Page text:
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Report: Pakistan Police Abuses Against Afghan Refugees 'Skyrocketed'

FILE - Afghan refugees sit on sacks filled with used plastic items to sell at their makeshift shelter in a slum on the outskirt of Lahore, Jan. 12, 2015.

New York-based Human Rights Watch alleges police abuses against Afghan refugees in Pakistan have “skyrocketed” during the past year. The HRW report calls for Pakistan to act decisively to end what the rights group terms the “rampant police harassment.”

HRW describes the situation for Afghans residing in Pakistan as “increasingly precarious.” The international rights defender says it based its findings on interviews with refugee families, including those who had returned to Afghanistan.

The HRW report says hostility toward the Afghan community is not new in Pakistan, but increased dramatically after last December’s militant attack on a school in Peshawar that killed 145 people, mostly children. It says since then, Pakistani police have carried out raids on Afghan settlements, detained, harassed, and beaten Afghan men, extorted bribes and demolished homes.

FILE - Pakistani police officers in Peshawar, Pakistan, Oct. 22, 2015.
FILE - Pakistani police officers in Peshawar, Pakistan, Oct. 22, 2015.

Pakistani Taliban blamed

Authorities have blamed Afghanistan-based fugitive leaders of the outlawed Pakistani Taliban group for sending the attackers from across the border, including Afghan militants.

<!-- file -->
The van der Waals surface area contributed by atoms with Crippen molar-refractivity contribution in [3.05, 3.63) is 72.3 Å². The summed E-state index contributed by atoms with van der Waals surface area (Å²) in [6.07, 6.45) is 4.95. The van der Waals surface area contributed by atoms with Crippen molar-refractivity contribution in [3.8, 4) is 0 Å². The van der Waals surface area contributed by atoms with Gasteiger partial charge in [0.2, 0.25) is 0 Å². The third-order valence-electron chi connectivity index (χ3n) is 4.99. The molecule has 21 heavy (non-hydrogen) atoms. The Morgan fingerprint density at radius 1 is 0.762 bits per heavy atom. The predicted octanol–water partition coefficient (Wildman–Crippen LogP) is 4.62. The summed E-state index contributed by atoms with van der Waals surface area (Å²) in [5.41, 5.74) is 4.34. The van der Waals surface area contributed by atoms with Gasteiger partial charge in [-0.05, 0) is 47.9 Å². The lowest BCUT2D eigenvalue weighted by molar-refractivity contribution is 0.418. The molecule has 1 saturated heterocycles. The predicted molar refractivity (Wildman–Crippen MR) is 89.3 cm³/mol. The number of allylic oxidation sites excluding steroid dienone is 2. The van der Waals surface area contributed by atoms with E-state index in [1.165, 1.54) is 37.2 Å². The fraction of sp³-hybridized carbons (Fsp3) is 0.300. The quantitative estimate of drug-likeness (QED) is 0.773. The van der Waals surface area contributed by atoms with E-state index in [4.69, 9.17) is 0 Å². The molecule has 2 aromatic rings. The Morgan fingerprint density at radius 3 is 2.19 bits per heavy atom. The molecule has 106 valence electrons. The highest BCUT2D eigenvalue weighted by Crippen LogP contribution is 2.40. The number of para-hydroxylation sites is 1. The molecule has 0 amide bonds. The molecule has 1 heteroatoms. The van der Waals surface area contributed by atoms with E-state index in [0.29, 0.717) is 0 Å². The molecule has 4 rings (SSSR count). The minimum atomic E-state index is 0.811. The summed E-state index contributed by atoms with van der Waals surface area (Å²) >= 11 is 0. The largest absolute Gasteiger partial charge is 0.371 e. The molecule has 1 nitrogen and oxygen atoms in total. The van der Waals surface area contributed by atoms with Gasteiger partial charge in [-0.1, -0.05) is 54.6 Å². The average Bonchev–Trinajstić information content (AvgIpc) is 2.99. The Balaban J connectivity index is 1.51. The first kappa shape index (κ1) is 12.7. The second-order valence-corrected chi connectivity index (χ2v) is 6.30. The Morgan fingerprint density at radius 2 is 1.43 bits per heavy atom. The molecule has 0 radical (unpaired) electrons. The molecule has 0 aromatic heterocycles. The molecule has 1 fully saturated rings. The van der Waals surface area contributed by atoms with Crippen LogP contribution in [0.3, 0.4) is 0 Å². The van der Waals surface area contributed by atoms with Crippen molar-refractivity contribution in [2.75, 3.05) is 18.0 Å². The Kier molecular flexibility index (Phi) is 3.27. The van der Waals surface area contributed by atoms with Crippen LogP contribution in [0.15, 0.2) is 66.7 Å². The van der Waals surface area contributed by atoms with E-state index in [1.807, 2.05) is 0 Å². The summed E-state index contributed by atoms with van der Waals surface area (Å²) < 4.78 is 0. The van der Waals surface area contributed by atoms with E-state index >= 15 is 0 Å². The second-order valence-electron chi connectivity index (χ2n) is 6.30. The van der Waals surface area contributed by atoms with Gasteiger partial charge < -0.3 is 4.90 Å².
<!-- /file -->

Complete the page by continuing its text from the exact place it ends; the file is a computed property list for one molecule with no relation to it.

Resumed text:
There was no immediate comment from the Pakistani government about the HRW report.

But U.N. High Commissioner for Refugees spokeswoman Duniya Aslam Khan acknowledged the difficulties facing Afghan refugees since the school attack.

“Specially, in the first quarter of the year, Afghan refugees as well as undocumented Afghans, were frequently arrested and detained during security operations throughout the country," she said. "We also received some information of evictions from their places of residence and also some of them reported they faced the extortion and other forms of harassment by law enforcement authorities, including during their repatriation travels to Afghanistan.”

There are 1.5 million registered Afghan refugees in Pakistan who fled conflict and repression in Afghanistan starting in the late 1970s. Another estimated one million are in Pakistan illegally.

Pakistani authorities say they want undocumented Afghans to return home. At the end of this month, the government in Islamabad is expected to announce whether it will extend a December 31 deadline for the registered Afghans to legally stay in Pakistan.

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